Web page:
The All-Bust Braves

A position-by-position list of the can’t-miss prospects who did:

C: Tyler Houston. The second overall pick in the country was selected ahead of Frank Thomas, John Olerud, Mo Vaughn, Chuck Knoblauch, Jeff Bagwell, Tim Salmon and Charles Johnson, among others. He turned out to be a poor man’s Eli Marrero.

1B: Not many high-profile busts at this position – Scott Thorman was a first-round pick but never really stood out as a prospect. The Braves oversold him, as is their wont. Runner-ups: A.J. ZappDrew DensonKen Smith.

2B: Glenn Williams was supposed to be Australia’s first baseball star, signed by the Braves when he was 16 for $1.3 million. It took him 12 years to reach the majors, with the Twins, for whom he hit .425 in 40 AB’s. He’s now managing in the Australian league.

SS: Yes, Andres Thomas didn’t quite pan out but he at least showed some flashes. Pat Rockett, selected 10th overall in the 1973 draft ahead of Fred Lynn and Eddie Murray, showed none. Hapless at the plate and in the field, Rockett batted .214 in 152 games as a Brave with 28 errors.

3B: Andy Marte. I was wary when the Braves dealt him for Edgar Renteria. The slick fielding third sacker had been ranked as the 9th best prospect in the game by Baseball America prior to the trade, showing solid plate discipline (.878 OPS) at Richmond in ’05. But he never could figure out major league pitching, hitting .218 in 838 career AB’s.

LF: George Lombard. The erstwhile Georgia Bulldog appeared on the verge of stardom following his Double-A debut in 1998 when he hit .308 with 22 homers, 35 steals and a .410 OPS. But he never could take that next step, striking out at an Adam Dunn pace without the power.

CF: Mike Kelly. It’s rare when pennant contenders hold the second overall pick in the draft, as the Braves did in 1991. Kelly was viewed as being close to major league-ready, which explains why the braintrust chose him ahead of Manny Ramirez, Shawn Green, Cliff Floyd and (brace yourself, stat geeks) Scott Hatteberg. The Braves finally admitted defeat in ’96, trading the free-swinging Kelly to Cincy for Chad Fox and the Burger, Ray King. Jordan Schafer ranks a close second.

RF: You say Francoeur, I say Brad Komminsk. Both were busts, but Komminsk has to rank as the biggest disappointment of them all. His lone highlight as a Brave came when he won a radio listener $100,000 with a grand slam during the Goody’s HR Jackpot inning.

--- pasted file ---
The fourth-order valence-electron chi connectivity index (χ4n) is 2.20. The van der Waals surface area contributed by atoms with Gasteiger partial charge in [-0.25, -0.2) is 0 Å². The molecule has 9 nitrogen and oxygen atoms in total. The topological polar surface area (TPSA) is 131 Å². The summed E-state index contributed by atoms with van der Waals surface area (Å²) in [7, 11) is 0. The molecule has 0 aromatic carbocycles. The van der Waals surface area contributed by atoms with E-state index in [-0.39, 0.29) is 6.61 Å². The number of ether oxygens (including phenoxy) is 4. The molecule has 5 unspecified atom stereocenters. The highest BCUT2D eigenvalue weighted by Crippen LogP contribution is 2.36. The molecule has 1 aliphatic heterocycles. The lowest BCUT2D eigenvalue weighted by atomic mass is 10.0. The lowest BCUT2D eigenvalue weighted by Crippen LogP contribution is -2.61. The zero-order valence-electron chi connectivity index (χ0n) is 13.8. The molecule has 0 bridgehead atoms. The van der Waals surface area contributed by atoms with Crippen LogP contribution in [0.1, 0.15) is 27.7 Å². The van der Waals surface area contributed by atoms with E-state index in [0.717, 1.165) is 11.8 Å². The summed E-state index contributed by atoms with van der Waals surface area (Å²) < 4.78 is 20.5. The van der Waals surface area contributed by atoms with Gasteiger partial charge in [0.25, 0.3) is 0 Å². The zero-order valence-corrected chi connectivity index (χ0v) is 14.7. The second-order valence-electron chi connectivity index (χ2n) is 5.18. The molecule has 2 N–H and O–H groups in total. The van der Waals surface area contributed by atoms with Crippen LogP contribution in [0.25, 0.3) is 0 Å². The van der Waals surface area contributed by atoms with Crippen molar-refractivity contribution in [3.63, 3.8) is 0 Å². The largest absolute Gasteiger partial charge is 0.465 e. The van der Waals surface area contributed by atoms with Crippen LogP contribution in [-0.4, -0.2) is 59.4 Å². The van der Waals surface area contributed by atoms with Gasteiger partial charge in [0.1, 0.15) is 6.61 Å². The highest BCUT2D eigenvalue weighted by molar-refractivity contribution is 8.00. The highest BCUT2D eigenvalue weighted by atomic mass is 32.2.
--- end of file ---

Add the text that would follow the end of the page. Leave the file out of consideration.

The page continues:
P: Tim Cole. With the third pick in the first round of the 1977 draft, the Milwaukee Brewers selected Paul Molitor. The Braves followed with Cole, a lefty high school hurler from New York who never made it to the majors. He lasted nearly 10 years in the Braves system, walking 706 in 883 innings with a 1.748 WHIP. Cole was drafted ahead of Ozzie Smith, Tim Raines, Bob Welch and  Dave Henderson.

Braves 2.016

No team has assembled more young  talent at the big league level than the Bravos, but a variety of missteps — including some questionable draft picks — has left the farm system bereft of prospects.

They have some useful parts, but only two potential difference-makers. Three, if Christian Bethancourt learns how to hit, and there’s promising signs on that front. (We’re not counting Alex Wood, since he’s already in the majors.)

Lucas Sims seems to have reversed the trend of lamentable first-round draft picks, developing as you’d expect from an elite prospect. Sims, who touches 97 MPH with his fastball,  may not be there yet, but he’s improved across the board this season for the Rome Braves, averaging 10 strikeouts, 3 walks and 6 hits  per 9 IP (down from 8.7 a year ago at Danville). The Brookwood High grad has yielded only 2 HR in 67 innings.

On offense, the cupboard is bare. Real bare. But the Braves should have a dynamic replacement for Uggla in 2016 when Fan’s contract finally expires. In just 70 games, Jose Peraza has stolen more bases (38) than anyone in the majors. And he’s been caught just 7 times. His .348 OBP isn’t great, but the swtich-hitting Venezuelan is learning to be more selective at the plate, drawing as many walks this season as he had during the previous two combined. He appears to be the player the Braves thought they were getting when they selected Matt Lipka with their first in the 2010 draft.

Sims and Peraza, both 19, are teammates at Rome and figure to move up concurrently.

Where’s Randall Delgado?

He’s at Reno, pitching horribly.

Randall has 0 wins and a 9.09 ERA in 8 starts with a 1.933 WHIP. As for the other prospects shipped to Arizona:

*Zeke Spruill has struggled since his promotion from Double-A Mobile, striking out only 6 in 18 IP.

*Don’t expect Nick Ahmed to get promoted any time soon — he’s hitting .162 with 1 XBH in 111 AB’s at Mobile.

*Brandon Drury is raking at Single-A South Bend but the third baseman is a marginal prospect at best.

Randall surprises me. He had his moments last season but those may have been the highlights of a briefer than expected major league career.

Who replaces Avilan?